Theory:

Why is nomenclature required?
 
Organic compound names were once associated with the natural things from which they were derived. Formic acid, for example, was first obtained from 'red ants' by the distillation process.
 
'Formica' is the Latin name for the red ant. As a result, the name formic acid was derived from the Latin word. Organic compounds were later synthesised from sources other than natural sources.
 
Scientists devised a method for naming organic compounds based on their structures. As a result, the IUPAC (International Union of Pure and Applied Chemistry) developed a set of rules for chemical compound nomenclature.
Note: The International Union of Pure and Applied Chemistry (IUPAC), founded in \(1919\), is an international organisation that represents chemistry plus related sciences and technologies.
 
IUPAC primarily pursues these goals with the help of over \(1000\) volunteer chemists. The Affiliate Member Programme, which provides a virtual channel of global communication, has nearly \(5000\) chemists enrolled. The International Union of Pure and Applied Chemistry (IUPAC) is recognised as the international authority on chemical nomenclature, terminology, symbols, units, atomic weights, and related topics.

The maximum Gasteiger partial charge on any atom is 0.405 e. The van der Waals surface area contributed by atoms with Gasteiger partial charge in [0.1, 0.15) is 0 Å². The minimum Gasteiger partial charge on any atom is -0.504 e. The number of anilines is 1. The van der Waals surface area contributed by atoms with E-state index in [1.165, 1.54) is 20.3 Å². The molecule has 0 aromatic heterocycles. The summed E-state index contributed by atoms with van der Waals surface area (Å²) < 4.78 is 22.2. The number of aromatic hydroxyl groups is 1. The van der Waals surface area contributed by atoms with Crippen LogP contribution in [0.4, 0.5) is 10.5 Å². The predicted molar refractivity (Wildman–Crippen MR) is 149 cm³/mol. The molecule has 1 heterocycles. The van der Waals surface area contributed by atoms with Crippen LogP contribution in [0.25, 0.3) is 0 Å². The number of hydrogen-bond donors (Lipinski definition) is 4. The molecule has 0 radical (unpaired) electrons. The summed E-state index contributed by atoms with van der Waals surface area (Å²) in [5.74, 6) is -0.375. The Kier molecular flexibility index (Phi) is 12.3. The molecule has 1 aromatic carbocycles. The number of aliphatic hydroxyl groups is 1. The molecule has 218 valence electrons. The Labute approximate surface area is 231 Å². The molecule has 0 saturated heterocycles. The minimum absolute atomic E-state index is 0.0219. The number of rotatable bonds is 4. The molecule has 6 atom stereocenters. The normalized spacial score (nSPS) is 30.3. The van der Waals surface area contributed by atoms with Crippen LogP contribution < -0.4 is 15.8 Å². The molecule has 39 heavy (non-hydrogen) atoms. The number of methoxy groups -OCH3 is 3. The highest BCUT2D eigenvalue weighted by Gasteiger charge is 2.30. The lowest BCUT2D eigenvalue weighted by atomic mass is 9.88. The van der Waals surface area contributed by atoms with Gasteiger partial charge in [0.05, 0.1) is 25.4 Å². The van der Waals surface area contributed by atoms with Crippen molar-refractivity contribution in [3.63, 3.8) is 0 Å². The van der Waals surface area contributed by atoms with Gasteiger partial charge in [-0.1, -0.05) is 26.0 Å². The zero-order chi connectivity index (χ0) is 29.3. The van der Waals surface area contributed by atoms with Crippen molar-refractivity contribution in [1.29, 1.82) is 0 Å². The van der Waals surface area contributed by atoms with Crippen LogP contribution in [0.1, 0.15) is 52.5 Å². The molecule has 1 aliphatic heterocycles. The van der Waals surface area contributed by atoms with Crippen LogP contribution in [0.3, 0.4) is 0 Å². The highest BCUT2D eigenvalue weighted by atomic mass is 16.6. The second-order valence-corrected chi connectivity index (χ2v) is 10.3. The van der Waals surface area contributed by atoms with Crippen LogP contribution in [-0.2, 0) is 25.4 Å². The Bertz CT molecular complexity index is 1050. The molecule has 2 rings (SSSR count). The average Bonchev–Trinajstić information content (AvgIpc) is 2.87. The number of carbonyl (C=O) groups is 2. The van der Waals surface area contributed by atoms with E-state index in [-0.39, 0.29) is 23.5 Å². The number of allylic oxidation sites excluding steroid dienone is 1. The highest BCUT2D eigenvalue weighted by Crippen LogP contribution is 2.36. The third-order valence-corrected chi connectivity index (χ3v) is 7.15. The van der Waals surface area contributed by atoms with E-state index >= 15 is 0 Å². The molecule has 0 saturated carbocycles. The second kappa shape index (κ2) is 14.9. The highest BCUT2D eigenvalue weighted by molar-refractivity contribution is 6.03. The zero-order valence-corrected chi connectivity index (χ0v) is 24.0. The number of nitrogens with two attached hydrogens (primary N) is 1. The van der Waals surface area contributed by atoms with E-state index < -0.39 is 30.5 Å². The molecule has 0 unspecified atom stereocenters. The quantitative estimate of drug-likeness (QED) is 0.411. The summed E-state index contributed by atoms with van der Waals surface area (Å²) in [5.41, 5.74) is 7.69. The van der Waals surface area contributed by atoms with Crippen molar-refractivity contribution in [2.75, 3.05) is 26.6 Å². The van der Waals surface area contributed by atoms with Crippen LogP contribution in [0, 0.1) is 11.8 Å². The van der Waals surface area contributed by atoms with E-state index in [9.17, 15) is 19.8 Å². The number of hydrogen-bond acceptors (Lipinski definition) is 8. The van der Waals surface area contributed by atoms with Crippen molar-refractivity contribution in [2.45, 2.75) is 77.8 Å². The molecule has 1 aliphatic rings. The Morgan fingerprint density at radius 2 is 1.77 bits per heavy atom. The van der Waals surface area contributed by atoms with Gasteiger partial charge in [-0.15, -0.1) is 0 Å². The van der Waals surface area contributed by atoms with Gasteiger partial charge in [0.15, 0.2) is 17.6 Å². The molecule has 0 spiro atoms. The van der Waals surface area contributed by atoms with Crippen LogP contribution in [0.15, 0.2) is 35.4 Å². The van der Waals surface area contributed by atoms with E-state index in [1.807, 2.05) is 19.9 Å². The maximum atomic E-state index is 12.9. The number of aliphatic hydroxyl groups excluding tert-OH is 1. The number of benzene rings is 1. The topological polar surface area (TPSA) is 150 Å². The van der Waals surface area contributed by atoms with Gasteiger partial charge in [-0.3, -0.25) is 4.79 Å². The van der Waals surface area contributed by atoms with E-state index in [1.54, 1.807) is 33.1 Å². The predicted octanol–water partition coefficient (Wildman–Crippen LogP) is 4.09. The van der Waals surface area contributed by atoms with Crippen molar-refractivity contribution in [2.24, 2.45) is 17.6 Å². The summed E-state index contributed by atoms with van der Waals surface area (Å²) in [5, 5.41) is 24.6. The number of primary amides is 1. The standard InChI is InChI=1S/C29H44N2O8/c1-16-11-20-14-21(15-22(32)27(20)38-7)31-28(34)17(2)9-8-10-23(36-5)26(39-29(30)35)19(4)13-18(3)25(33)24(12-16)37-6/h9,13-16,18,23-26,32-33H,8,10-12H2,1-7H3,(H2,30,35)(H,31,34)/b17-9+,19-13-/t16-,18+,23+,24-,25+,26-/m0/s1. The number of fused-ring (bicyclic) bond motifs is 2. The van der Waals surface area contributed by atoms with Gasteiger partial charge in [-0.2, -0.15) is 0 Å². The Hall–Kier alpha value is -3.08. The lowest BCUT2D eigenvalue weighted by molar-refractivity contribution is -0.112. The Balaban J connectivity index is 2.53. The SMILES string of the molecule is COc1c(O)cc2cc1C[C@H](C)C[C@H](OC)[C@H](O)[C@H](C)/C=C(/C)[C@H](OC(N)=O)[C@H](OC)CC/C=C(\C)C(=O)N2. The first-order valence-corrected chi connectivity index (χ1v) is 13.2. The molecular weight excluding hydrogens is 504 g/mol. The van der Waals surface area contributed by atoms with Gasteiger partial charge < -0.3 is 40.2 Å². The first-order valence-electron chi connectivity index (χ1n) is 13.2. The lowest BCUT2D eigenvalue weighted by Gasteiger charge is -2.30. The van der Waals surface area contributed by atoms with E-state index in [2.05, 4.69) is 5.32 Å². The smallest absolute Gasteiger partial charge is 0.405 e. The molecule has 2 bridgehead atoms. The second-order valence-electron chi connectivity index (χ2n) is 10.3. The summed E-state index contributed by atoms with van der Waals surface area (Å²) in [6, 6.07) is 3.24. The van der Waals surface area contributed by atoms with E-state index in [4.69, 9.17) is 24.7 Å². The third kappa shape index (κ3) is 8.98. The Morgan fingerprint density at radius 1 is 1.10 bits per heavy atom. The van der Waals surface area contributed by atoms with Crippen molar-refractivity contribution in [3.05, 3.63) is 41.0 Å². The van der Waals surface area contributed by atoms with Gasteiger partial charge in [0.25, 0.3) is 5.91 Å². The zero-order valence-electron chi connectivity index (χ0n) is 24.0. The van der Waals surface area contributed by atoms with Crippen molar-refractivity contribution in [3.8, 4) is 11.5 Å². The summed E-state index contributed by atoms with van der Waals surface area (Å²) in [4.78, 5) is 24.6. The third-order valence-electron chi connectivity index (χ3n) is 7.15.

Components of an IUPAC name:
  
Organic compounds on naming with IUPAC consist of  \(3\) parts:
  • Root word
  • Prefix
  • Suffix
These three components are combined in the following order to yield the IUPAC name of the compound.
 
\(\text{Prefix + Root word + Suffix  → IUPAC Name}\)
 
1. Root word:
  • It is the fundamental unit that describes the carbon skeleton.
  • It specifies the number of carbon atoms in the compound's parent chain as well as the pattern of their arrangement.
  • The majority of the names are derived from Greek numerals based on the number of carbon atoms present in the carbon skeleton (except the first four).
  • The root words for the parent chain of hydrocarbons containing \(1\) to \(10\) carbon atoms as shown in the below table.
Root words of hydrocarbons:
  
Number
of
carbon atoms
Root word
\(1\)
Meth-
\(2\)
Eth-
\(3\)
Prop-
\(4\)
But-
\(5\)
Pent-
\(6\)
Hex-
\(7\)
Hept-
\(8\)
Oct-
\(9\)
Non-
\(10\)
Dec-
  
2. Prefix:
  • The prefix represents the substituents or branches in the parent chain.
  • Atoms or groups of atoms other than hydrogen are known as substituents present in the parent chain of the carbon structure. 
  • The below table lists the major substituents and the prefixes that are used for organic compounds:
Prefix for IUPAC Name:
  
Substituent
Prefix used
\(-F\)
Fluoro
\(-Cl\)
Chloro
\(-Br\)
Bromo
\(-I\)
Iodo
\(-NH_2\)
Amino
\(-CH_3\)
Methyl
\(-CH_CH_3\)
Ethyl
 
3. Suffix:
  • The suffix forms the end name.
  • It is further divided into two sections.
(a) Primary suffix: The primary suffix follows the root word. It represents the nature of parent chain in carbon to carbon bonding.
 
If all of the bonds between the parent chain's carbon atoms are single, the suffix 'ane' must be used.
 
The suffixes ‘ene' and ‘yne' are used for compounds with double and triple bonds, respectively.
 
(b) Secondary suffix: The compound's functional group is described by the secondary suffix.
 
Suffix for IUPAC Name:
 
Class of the compound
Functional group
Suffix used
Alcohol
\(-OH\)
-ol
Aldehyde
\(-CHO\)
-al
Ketone
\(-C=O\)
-one
Carboxylic acid
\(-COOH\)
-oic acid